April 29, 1997

The UW’s super-spanners set their sights on becoming the nation’s champion bridge builders

She’s only 22, but already Cheryl Burwell, a University of Washington senior, is a champion bridge builder. A month ago, Burwell and her team of nine other civil engineering seniors, showed their mettle, as well as their metal, with an upset victory at the regional bridge-building championships in Alaska.


The UW’s super-spanners set their sights on becoming the nation’s champion bridge builders

She’s only 22, but already Cheryl Burwell, a University of Washington senior, is a champion bridge builder. A month ago, Burwell and her team of nine other civil engineering seniors, showed their mettle, as well as their metal, with an upset victory at the regional bridge-building championships in Alaska.


April 18, 1997

The elusive neutrino may not be disappearing at all, but simply changing its “flavor”

Like the Cheshire cat, the elusive neutrino particle can appear and disappear, seemingly at will. And like the smile on the face of the Cheshire cat, the neutrino may be a mere wisp, or have actual substance.


April 10, 1997

Washington state’s new official insect is a little bizarre, but also darn marvelous, says UW professor

It begins life as a miniature underwater jet engine and ends its days as an aerial dive bomber gathering up its prey in a highly developed “cow catcher.” If that sounds more like the Empire striking back than nature, don’t be fooled. It’s the green darner dragonfly, and it has just been named the official insect of the state of Washington.


March 25, 1997

UW’s department of astronomy will host a public open house to provide a close-up view of Comet Hale-Bopp

That brilliant visitor to the Northwest sky, Comet Hale-Bopp, will be up close and personal at the University of Washington’s department of astronomy this week.


March 19, 1997

A partial lunar eclipse and a brilliant Comet Hale-Bopp could provide a celestial light show for Palm Sunday

Palm Sunday this year will be notable not only for its symbolism as the solemn opening to holy week. It will also be the day on which Earth, moon and Comet Hale-Bopp combine to provide what promises to be a celestial light show.


March 11, 1997

Four UW undergraduates take to the skies by doing research with one of the world’s most advanced telescopes

Katheryn (Katy) Foreman of Portland, Ore., started as a Spanish language major, and now plans a career in radio astronomy. Scott Sullivan of Tacoma began as an electrical engineering major, and now hopes astronomy will prepare him for entry into NASA’s astronaut-training program. Jeffrey (Jeff) Balsley of Issaquah, Wash., was a percussionist studying music, and now his aim is to teach astrophysics. And Marcus Wright of Stanwood, Wash., has traded in his ambition to become a computer scientist, for a future in astronomy.All of these undergraduates clearly have been influenced by their University of Washington education in astronomy. And today they will get a rare hands-on look at the life of a real astronomer.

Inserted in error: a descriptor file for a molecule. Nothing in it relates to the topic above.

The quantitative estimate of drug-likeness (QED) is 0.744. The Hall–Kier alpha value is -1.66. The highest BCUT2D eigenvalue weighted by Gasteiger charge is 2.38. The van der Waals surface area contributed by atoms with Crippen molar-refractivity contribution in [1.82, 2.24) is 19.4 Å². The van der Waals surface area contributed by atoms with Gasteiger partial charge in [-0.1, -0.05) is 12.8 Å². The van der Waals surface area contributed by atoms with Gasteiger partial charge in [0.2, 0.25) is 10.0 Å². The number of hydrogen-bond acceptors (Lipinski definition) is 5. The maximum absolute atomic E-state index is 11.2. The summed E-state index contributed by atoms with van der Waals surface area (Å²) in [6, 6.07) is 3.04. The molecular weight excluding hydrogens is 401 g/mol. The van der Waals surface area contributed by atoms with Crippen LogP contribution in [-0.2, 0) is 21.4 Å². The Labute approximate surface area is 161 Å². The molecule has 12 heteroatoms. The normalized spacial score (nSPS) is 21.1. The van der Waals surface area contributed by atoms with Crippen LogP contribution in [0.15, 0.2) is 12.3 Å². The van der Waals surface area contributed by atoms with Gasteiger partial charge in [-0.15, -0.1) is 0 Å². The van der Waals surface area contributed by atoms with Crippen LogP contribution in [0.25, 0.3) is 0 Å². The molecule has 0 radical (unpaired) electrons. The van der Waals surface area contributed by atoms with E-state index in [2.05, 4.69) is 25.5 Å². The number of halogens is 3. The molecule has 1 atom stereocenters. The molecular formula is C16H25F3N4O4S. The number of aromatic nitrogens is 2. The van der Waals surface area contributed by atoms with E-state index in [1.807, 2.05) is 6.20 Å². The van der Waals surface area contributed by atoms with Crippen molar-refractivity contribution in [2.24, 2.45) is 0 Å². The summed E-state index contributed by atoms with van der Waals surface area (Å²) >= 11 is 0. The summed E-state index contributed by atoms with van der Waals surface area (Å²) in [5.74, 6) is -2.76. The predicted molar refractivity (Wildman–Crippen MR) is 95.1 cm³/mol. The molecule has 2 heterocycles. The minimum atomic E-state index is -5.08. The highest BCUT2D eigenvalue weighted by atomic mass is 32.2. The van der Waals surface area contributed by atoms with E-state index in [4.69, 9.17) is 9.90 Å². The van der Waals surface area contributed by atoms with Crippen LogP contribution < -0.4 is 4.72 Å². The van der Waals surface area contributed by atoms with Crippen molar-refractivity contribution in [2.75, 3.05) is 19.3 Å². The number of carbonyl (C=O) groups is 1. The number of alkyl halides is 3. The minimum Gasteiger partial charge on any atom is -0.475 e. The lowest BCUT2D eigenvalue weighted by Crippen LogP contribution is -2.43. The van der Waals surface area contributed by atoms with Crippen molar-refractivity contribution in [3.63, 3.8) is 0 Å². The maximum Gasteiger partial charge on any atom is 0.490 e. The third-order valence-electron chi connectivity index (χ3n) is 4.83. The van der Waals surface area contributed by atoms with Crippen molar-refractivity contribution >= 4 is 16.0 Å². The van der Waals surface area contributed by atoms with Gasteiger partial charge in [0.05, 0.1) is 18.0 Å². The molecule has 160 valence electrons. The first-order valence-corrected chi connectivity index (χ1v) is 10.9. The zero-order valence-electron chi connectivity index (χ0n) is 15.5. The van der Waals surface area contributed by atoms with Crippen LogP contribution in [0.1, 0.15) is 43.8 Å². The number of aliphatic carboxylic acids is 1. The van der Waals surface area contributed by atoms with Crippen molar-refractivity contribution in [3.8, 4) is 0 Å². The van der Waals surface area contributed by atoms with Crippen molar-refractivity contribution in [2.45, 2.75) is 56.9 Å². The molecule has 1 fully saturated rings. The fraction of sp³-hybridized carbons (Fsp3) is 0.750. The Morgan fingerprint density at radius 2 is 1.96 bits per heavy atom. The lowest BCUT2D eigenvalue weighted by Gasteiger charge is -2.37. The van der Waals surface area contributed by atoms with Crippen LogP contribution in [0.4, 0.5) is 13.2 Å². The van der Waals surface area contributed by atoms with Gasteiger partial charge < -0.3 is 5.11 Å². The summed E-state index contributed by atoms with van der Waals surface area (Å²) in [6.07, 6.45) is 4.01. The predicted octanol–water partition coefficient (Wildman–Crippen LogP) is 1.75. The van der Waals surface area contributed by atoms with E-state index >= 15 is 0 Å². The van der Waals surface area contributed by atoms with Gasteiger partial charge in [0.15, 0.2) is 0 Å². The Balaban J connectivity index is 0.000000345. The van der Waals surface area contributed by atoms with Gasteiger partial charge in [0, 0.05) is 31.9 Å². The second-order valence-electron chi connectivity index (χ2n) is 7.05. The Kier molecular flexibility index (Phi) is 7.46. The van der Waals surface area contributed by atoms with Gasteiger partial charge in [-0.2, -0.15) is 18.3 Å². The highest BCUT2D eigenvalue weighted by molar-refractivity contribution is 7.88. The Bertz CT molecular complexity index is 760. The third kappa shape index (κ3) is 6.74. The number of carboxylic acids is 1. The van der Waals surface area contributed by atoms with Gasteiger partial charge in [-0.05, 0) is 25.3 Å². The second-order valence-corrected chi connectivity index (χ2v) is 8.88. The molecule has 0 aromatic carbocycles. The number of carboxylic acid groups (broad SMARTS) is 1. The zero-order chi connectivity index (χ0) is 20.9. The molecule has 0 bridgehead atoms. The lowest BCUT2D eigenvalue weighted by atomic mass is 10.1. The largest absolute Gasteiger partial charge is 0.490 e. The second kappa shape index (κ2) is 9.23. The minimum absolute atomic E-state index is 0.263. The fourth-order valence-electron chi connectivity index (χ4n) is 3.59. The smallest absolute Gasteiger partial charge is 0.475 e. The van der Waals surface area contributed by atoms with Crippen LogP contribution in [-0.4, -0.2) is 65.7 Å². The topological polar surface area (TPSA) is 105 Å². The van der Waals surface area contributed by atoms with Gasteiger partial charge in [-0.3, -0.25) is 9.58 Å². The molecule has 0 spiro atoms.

February 21, 1997

A lush volcanic island in Indonesia provides clues about Mount St. Helens’ recovery from its moon-like state

On August 27, 1883, the volcano Krakatau in the Dutch East Indies erupted with the force of more than 10,000 Hiroshima-type hydrogen bombs, killing an estimated 30,000 people and leaving a wide swath of devastation. The recovery from that volcanic upheaval is providing scientists with glimpses of the renewal that can be expected after more recent eruptions, in particular that of Mount St. Helens in 1980.


February 6, 1997

An icy comet with a long, dusty tail is now speeding into view

For the next few weeks early-morning commuters throughout the Pacific Northwest will be given a preview of Comet Hale-Bopp. The comet is now brightening steadily and is visible to the naked eye in the eastern pre-dawn sky.


January 24, 1997

A supercomputer gives the Pacific Northwest a super-detailed view of its often-capricious weather

It was not entirely a victory for hostile elements when severe winter storms devasted the Pacific Northwest in late December. It was also a victory for the National Weather Service, the University of Washington and six local, state and federal agencies, whose weather-forecasting supercomputer is providing local details of the Northwest weather with an accuracy never before possible.


January 21, 1997

What are scientists seeing over the rainbow? The CIA would like to know

It sounds like the opening to a spy novel: The Central Intelligence Agency awards a $70,000 contract to a university for the study of Western rainbows. In reality, though, the CIA is recognizing more than two decades of pioneering work by a University of Washington computer image analysis group.


January 14, 1997

Hubble team reveals a stellar odd couple among thousands of suns in the Milky Way

Astronomers are shining new light on a stellar odd couple, one partner being “consumed” by the other, nestled among thousands of suns at the center of a star cluster in the Milky Way


Hubble team reveals a stellar odd couple among thousands of suns in the Milky Way

Astronomers are shining new light on a stellar odd couple, one partner being “consumed” by the other, nestled among thousands of suns at the center of a star cluster in the Milky Way. The strange pair are emitting intense radiation in both ultraviolet light and in X-rays.


December 23, 1996

Engineers celebrate a topping out with a shake, rattle and roll

It was shakes and congratulations all round this week when the University of Washington Structures Laboratory celebrated the topping out of a four-year building project.


December 10, 1996

Research crosses continents, disciplines and generations

It had been a frustrating computer search for Vicki Schroeder, a geophysics graduate student at the University of Washington.


December 9, 1996

Lightning research is charged with finding a rain gauge in space

Lightning research was once the stepchild of atmospheric science because of the belief that it had no connection with climate study. Now, thanks to new research at the University of Washington in Seattle, and to recent data from NASA’s space-based lightning detector, scientists believe that lightning frequency might be a reliable surrogate for tracking precipitation in those regions where direct, ground measurements are not possible.